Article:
Most of this has been dilated upon during the worldwide spectacle of the pope's death, a spectacle unlike anything that might have been anticipated, we are told. His intellect, goodness, and political acumen have all been remarked on, but few have noted its provenance. Unlike any of the other historic figures of the century, the pope was a mystic. Prayer and contemplation of G-d was the source of all he did in life.

During the Nazi occupation of Poland in 1940 the 20-year-old Wojtyla came under the spiritual influence of a deeply religious middle-aged layman, Jan Tyranowski, who presided over something called the "Living Rosary." It consisted of groups of 15 or so young men devoted to prayer and contemplation. From this experience, Wojtyla gained his lifelong interest in the mysticism of the Carmelite order and the teachings of the 16th century Spanish Carmelite St. John of the Cross. While the Nazis prowled Poland, Wojtyla meditated and deepened his understanding of St. John's mystical communion with G-d. All the rest of his life, no matter the demands the world placed on him, his foremost concern was his own communion with G-d.

This pope would pray four hours a day, sometimes more. He had as many responsibilities as any head of state, but all his decisions depended on prayer and contemplation. That is what a mystic is, even when he is the head of a 2,000-year-old institution comprised of a billion constituents. Now all the politicians who have hustled off to Rome to bid the pope adieu surely want to be the best that they can be and do the best job they can, but would any of them set aside hours every day to pray when other responsibilities beckoned? That sounds very unprofessional to me. But then, I have missed things over the years.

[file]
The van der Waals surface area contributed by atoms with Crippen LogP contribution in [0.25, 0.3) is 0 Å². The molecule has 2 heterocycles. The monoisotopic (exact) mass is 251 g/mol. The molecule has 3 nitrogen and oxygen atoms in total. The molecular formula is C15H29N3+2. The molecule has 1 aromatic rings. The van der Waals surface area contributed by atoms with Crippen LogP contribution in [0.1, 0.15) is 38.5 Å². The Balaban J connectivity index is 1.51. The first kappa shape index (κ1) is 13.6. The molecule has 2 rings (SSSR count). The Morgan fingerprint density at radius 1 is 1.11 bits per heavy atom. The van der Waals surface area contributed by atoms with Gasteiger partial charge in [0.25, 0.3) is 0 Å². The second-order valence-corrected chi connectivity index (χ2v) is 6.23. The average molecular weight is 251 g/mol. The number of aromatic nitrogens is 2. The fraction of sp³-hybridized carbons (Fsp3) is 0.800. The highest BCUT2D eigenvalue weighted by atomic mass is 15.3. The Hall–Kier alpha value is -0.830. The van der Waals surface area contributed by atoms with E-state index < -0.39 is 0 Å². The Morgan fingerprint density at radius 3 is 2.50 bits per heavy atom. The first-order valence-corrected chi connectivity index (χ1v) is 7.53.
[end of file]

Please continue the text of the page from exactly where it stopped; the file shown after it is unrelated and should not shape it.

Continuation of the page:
Reviewing that memorable 1978 morn in Rome as I wrote it up in "The Conservative Crack-Up," I noticed that nowhere in the book did I mention John Paul II. I was writing about the condition of conservatism in the late 20th century, yet somehow I missed the pope. After the huge send-off the world has given him, it will be difficult to repeat that omission.

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JWR contributor Bob Tyrrell is editor in chief of The American Spectator. Comment by clicking here.


© 2005, Creators Syndicate